A Tale of Two Sisters – Episode 10

Helen Welsh © Millicent and Violet accompany Mr Landsby and Mr Fenton to the scientific museum

It was a crisp day and, although golden sunlight shafted through the window, the girls were glad of the fire that had been lit in Millicent’s hearth.

Inside, the two ladies sat in chairs on either side of the fireplace, their shawls drawn round them, each with a cup of steaming tea.

A carriage clock ticked on the mantel and low female voices reached them from adjoining rooms.

“How are you enjoying our adventure so far, Millie?” Violet asked.

She had abandoned her boots and her legs were curled up beneath her.

Even in repose she was elegant.

“Very much,” Millicent replied, her eyes glowing. “It is wonderful to discuss science so freely.”

“Indeed. It is liberating and exhilarating,” Violet agreed.

“I miss Papa and, of course, dear Lucinda, but I would not change this experience for anything.”

“How are your father and your sister? Are they well.”

Millicent nodded.

“I heard from Papa again yesterday and they are in good health, though he says that Lucinda is out of spirits. My sister has not yet written.”

Violet observed her friend’s downcast expression.

“Not everyone is fond of letter-writing,” she assured her. “Your sister must miss you, too.”

Millicent shrugged.

“It is not that she dislikes the task of writing. It’s just that – well, at present she is not speaking to me.”

Violet raised an eyebrow.

“We had a disagreement before I came away. It distresses me.”

There was some relief in discussing matters with a friend, but Millicent missed her sister sorely. How could she heal the breach?

Violet put down her teacup and reached for Millicent’s hand.

“It must be difficult,” she acknowledged, “but this will pass. Where there is love, there is forgiveness.”

Millicent smiled, feeling a little better.

“True,” she said. “I hope time will resolve things.”

She paused and Violet waited for her to continue.

“My sister is engaged to be married. To a young man, Herbert Markington.”

“You do not approve?”

“I am afraid it will make her unhappy. There is something about him.” She shrugged. “Papa has approved the match. There is nothing I can do.”

Violet nodded and picked up her cup of tea.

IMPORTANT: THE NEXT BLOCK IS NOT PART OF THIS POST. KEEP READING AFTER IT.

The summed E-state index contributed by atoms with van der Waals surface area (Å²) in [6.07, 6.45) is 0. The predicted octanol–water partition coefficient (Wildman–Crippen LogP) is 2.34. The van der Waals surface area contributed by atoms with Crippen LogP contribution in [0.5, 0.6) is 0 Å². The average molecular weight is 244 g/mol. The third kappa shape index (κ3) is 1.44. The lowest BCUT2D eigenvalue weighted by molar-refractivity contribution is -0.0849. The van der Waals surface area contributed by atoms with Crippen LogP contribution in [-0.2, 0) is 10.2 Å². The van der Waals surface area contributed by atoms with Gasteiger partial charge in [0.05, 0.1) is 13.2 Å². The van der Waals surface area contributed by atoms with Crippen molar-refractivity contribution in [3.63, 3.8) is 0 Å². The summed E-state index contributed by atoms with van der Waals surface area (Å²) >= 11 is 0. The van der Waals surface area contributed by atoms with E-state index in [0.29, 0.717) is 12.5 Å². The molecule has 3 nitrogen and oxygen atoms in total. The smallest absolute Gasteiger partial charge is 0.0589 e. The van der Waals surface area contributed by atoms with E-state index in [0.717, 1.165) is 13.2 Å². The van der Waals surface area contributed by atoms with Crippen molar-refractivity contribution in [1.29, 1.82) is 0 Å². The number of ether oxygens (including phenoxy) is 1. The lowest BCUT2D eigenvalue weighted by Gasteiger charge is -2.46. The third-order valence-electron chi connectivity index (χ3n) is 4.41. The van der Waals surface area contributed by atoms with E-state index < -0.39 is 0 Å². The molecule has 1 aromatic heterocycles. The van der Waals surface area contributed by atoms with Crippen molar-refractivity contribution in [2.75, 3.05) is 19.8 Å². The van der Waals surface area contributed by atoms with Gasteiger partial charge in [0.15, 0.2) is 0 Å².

“What of you, Violet? Do you miss your family?” Millicent asked her friend.

“I love Papa, but I am happier here. There are no duties to distract from my studies.”

“You have no siblings?”

“No.” Violet paused, then decided to continue. “I may as well tell you. I am Lady Violet Penningly of Tolston Place.”

“Oh!” Millicent was shocked by this revelation.

Her own background was ancient and landed, but the Penninglys of Tolston were virtual royalty.

“Your father is Lord Sydney, and your –”

“Yes.” Violet’s skin was now suffused with colour, but the expression in her lively eyes was unchanged.

Millicent swallowed.

“I am sorry. I do not know what to say.”

“That is a common reaction,” Violet remarked. “At least, for those who remember the scandal.”

Millicent had been too young to know of the scandal when it occurred.

Both girls had been small children, but she had heard it talked of since and knew that it had rocked society.

Violet’s mother, the beautiful Lady Penningly, had run away with a younger man and, soon after, died in childbirth.

She cleared her throat.

“It must have been difficult growing up without your mother and with so much gossip surrounding you.”

Violet shrugged.

“It has not been so bad. A child is unaware of much that occurs and I can hardly remember her.

“My father dotes on me. I have not been unhappy. I would have liked to know her, however.”

Millicent nodded. At least she and Lucinda had many happy memories of Mama.

“In some ways I admire my mother,” Violet stuck out her chin. “It took courage for her to leave, to be with a much poorer man and defy society.

“He was an intellectual, as I believe my mother must have been. I think they were truly in love.

“Papa is a dear, but he is not an academic, and their marriage was arranged by their families,” she finished.

Millicent shook her head. Though she could not approve of Lady Penningly’s actions, she could certainly understand them.

“Well, Miss Penningly,” she said with a smile. “Your secret is safe with me. I am glad you have inherited your mother’s brains or I might never have met you.”

Violet grinned.

“Thank you. I, too, am happy that we met.”

To be continued…

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